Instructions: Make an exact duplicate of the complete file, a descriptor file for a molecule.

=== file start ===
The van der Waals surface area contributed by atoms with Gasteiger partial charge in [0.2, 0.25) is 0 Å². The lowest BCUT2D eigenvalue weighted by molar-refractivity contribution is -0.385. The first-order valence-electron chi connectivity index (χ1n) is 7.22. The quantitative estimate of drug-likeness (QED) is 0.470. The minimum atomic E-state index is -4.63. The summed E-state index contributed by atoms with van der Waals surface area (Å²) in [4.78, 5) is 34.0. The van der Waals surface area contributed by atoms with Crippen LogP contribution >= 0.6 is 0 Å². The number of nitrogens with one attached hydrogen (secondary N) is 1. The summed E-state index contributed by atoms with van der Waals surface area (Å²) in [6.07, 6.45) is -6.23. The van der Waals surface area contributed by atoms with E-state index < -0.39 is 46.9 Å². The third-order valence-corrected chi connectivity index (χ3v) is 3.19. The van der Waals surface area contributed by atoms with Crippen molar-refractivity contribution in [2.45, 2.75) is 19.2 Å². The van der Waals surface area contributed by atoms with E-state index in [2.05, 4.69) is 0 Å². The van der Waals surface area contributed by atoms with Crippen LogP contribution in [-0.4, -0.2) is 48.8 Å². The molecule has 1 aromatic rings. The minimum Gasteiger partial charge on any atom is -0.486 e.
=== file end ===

The van der Waals surface area contributed by atoms with Gasteiger partial charge in [0.2, 0.25) is 0 Å². The lowest BCUT2D eigenvalue weighted by molar-refractivity contribution is -0.385. The first-order valence-electron chi connectivity index (χ1n) is 7.22. The quantitative estimate of drug-likeness (QED) is 0.470. The minimum atomic E-state index is -4.63. The summed E-state index contributed by atoms with van der Waals surface area (Å²) in [4.78, 5) is 34.0. The van der Waals surface area contributed by atoms with Crippen LogP contribution >= 0.6 is 0 Å². The number of nitrogens with one attached hydrogen (secondary N) is 1. The summed E-state index contributed by atoms with van der Waals surface area (Å²) in [6.07, 6.45) is -6.23. The van der Waals surface area contributed by atoms with E-state index < -0.39 is 46.9 Å². The third-order valence-corrected chi connectivity index (χ3v) is 3.19. The van der Waals surface area contributed by atoms with Crippen molar-refractivity contribution in [2.45, 2.75) is 19.2 Å². The van der Waals surface area contributed by atoms with E-state index in [2.05, 4.69) is 0 Å². The van der Waals surface area contributed by atoms with Crippen LogP contribution in [-0.4, -0.2) is 48.8 Å². The molecule has 1 aromatic rings. The minimum Gasteiger partial charge on any atom is -0.486 e.